In a 2018 Facebook post that has since been deleted, Long described how he was baptized for a second time that year.
He said he was first christened in grade school but strayed from his faith and re-embraced it when he studied the biblical story of the prodigal son.
“So that’s when I was saved,” Long wrote.
Violence in the US
Tuesday’s rampage began with an attack at Young’s Asian Massage in Acworth, an Atlanta suburb, where four of the victims were killed and a man was wounded.
Police said four women were subsequently killed in attacks on two neighboring spas in the northeast of Atlanta.
In the inital attack, the sheriff’s department has charged Long with four counts of murder and one count of aggravated assault, US media reported.
Officials did not immediately announce charges related to the attacks at the two spas.
Vice President Kamala Harris said the latest mass shootings spoke “to a larger issue which is violence in our country.”
Cherokee County Sheriff Frank Reynolds said Acworth, a normally quiet commuter community, had experienced few murders and Tuesday’s violence was “a shock to all of us.”
Anti-Asian violence trend
South Korea’s Yonhap News Agency reported the country’s foreign ministry had confirmed that four of the victims were of Korean descent.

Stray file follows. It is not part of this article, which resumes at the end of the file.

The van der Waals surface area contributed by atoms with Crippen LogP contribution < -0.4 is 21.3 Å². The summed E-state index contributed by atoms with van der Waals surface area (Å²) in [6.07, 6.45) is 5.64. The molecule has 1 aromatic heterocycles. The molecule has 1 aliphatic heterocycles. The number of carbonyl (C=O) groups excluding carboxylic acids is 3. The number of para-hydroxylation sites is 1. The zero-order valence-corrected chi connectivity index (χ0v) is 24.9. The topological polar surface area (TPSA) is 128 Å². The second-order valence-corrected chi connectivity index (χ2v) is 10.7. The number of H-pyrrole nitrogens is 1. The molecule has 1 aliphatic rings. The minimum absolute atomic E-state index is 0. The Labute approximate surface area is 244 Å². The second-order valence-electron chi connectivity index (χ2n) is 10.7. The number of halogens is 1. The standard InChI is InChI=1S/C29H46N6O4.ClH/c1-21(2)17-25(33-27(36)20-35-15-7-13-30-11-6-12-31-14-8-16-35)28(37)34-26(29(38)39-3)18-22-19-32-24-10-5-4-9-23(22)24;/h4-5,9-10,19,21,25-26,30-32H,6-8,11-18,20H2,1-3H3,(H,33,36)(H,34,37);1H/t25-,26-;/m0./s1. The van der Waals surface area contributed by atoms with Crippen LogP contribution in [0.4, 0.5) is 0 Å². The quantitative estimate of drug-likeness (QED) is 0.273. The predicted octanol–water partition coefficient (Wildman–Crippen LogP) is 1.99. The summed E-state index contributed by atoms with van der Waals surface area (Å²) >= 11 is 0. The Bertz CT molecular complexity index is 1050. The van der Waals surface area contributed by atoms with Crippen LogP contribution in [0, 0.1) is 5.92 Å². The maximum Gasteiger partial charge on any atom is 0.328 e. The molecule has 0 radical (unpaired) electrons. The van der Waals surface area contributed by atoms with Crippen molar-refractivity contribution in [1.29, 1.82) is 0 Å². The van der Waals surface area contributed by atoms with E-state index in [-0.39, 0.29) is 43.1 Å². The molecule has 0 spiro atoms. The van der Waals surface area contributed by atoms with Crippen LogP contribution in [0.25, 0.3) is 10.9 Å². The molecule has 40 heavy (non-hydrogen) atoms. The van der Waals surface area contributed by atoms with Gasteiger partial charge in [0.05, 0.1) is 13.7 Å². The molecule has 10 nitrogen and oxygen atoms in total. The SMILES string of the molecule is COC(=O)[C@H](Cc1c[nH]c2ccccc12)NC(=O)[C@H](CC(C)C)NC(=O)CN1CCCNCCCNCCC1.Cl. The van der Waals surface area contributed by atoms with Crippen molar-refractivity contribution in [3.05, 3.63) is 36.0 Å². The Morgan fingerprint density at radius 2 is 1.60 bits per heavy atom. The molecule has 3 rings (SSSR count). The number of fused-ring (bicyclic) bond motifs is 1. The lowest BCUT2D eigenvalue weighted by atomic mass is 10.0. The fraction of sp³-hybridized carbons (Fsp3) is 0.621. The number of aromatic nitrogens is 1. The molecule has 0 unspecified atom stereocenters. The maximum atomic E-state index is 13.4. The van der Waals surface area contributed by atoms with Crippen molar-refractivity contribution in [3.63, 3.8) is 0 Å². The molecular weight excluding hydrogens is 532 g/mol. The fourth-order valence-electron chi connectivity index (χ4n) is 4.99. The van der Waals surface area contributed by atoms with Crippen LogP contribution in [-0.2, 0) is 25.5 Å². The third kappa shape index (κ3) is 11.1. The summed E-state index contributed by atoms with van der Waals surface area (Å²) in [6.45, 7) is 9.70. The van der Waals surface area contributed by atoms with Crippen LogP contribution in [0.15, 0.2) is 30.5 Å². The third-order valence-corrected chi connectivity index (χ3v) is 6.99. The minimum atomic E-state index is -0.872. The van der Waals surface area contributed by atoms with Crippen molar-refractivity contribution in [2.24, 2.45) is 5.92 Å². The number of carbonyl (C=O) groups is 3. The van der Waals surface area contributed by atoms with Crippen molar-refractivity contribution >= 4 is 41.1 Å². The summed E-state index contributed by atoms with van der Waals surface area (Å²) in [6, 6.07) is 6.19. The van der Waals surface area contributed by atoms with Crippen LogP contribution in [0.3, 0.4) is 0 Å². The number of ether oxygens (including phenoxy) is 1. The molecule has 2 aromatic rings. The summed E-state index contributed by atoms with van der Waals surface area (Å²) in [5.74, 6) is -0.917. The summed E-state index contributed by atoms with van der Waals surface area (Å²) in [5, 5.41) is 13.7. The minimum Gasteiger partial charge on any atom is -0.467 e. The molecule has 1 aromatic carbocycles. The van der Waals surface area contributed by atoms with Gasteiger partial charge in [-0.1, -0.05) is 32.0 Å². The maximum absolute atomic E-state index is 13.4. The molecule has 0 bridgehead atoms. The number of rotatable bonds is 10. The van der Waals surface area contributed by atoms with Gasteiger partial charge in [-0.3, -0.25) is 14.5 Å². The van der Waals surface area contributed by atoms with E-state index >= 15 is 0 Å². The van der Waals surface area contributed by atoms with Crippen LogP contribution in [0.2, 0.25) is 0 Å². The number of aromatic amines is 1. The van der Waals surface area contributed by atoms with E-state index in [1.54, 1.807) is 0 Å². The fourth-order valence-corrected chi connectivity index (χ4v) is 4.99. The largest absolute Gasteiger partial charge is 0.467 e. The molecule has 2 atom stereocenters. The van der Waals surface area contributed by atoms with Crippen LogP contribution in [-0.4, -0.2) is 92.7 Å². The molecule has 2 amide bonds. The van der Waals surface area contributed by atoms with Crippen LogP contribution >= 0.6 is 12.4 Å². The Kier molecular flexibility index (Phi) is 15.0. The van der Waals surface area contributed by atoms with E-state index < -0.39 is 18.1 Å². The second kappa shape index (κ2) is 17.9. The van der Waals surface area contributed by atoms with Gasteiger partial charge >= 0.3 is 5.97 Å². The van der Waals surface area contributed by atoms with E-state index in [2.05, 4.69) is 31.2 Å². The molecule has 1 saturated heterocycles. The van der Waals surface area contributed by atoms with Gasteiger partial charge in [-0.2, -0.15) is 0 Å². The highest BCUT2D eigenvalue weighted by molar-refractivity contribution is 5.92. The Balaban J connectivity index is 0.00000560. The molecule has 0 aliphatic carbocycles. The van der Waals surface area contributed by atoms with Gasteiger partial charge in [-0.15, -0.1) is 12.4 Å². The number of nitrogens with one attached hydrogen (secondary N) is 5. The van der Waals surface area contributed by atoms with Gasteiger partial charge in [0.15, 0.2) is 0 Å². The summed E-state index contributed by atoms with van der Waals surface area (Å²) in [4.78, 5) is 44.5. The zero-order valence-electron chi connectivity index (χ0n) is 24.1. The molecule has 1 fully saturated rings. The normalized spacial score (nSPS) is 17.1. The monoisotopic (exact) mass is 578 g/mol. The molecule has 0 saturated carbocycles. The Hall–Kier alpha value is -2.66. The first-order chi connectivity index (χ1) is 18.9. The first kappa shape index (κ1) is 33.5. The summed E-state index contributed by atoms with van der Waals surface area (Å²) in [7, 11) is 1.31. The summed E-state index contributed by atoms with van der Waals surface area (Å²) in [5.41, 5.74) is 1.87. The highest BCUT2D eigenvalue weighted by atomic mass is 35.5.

The shootings come as reports of attacks against Asian-Americans, primarily elders, have spiked in recent months – fueled during the Covid-19 pandemic, activists believe, by talk of the “Chinese virus” by former president Donald Trump and others.
“It shocks the conscience,” Sam Park, a local representative of the Asian-American community, told AFP in Atlanta.
“We have lost so many lives this past year. We have seen racism and discrimination and a surge of violence against Asian-Americans who are scapegoated because of the pandemic.”
President Joe Biden said violence against Asian-Americans is “very troublesome.”
“I know that Asian Americans are very concerned,” Biden said, though he stressed any motive had “yet to be determined.”
Democratic House Speaker Nancy Pelosi described the shootings as “a vicious and vile act that compounds the fear and pain that Asian-Americans face each day.”
Former president Barack Obama said on Twitter that while the shooter’s motive was not yet clear, “the identity of the victims underscores an alarming rise in anti-Asian violence that must end.”
News of the shootings came just hours after the release of a report by the advocacy group Stop AAPI Hate suggested a marked increase in hate crimes against Asian-Americans – with women disproportionately affected.
In a tally of incidents reported to the group between March 2020 and February this year, almost 70 percent of Asian-American survey respondents said they had faced verbal harassment and just over one in 10 said they had experienced physical assault.
The state of Georgia, which has Atlanta as its capital, is home to nearly 500,000 people of Asian origin, or just over four percent of its population, according to the Asian American Advocacy Fund.
Georgia Senator Raphael Warnock condemned the violence in a tweet late Tuesday.
“My heart is broken tonight after the tragic violence in Atlanta that took eight lives,” he said.
“Praying for the families of the victims and for peace for the community.”